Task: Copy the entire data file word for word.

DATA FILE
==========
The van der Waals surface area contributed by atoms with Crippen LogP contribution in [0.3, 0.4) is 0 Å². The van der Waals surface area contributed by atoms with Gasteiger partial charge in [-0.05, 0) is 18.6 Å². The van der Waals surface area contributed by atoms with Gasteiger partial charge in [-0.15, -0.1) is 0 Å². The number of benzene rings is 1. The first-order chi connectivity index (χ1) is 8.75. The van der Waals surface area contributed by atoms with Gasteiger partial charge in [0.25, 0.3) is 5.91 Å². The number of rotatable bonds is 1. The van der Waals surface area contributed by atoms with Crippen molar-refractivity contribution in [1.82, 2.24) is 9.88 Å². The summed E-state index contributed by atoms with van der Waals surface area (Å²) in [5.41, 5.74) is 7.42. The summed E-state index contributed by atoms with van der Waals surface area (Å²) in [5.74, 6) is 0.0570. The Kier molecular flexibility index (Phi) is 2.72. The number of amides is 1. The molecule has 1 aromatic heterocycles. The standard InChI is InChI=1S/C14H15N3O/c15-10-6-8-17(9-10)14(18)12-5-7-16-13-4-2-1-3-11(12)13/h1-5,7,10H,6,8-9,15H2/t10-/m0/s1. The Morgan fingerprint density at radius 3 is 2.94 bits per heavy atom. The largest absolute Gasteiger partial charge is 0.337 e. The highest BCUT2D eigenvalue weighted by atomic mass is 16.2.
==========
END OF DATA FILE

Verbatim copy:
The van der Waals surface area contributed by atoms with Crippen LogP contribution in [0.3, 0.4) is 0 Å². The van der Waals surface area contributed by atoms with Gasteiger partial charge in [-0.05, 0) is 18.6 Å². The van der Waals surface area contributed by atoms with Gasteiger partial charge in [-0.15, -0.1) is 0 Å². The number of benzene rings is 1. The first-order chi connectivity index (χ1) is 8.75. The van der Waals surface area contributed by atoms with Gasteiger partial charge in [0.25, 0.3) is 5.91 Å². The number of rotatable bonds is 1. The van der Waals surface area contributed by atoms with Crippen molar-refractivity contribution in [1.82, 2.24) is 9.88 Å². The summed E-state index contributed by atoms with van der Waals surface area (Å²) in [5.41, 5.74) is 7.42. The summed E-state index contributed by atoms with van der Waals surface area (Å²) in [5.74, 6) is 0.0570. The Kier molecular flexibility index (Phi) is 2.72. The number of amides is 1. The molecule has 1 aromatic heterocycles. The standard InChI is InChI=1S/C14H15N3O/c15-10-6-8-17(9-10)14(18)12-5-7-16-13-4-2-1-3-11(12)13/h1-5,7,10H,6,8-9,15H2/t10-/m0/s1. The Morgan fingerprint density at radius 3 is 2.94 bits per heavy atom. The largest absolute Gasteiger partial charge is 0.337 e. The highest BCUT2D eigenvalue weighted by atomic mass is 16.2.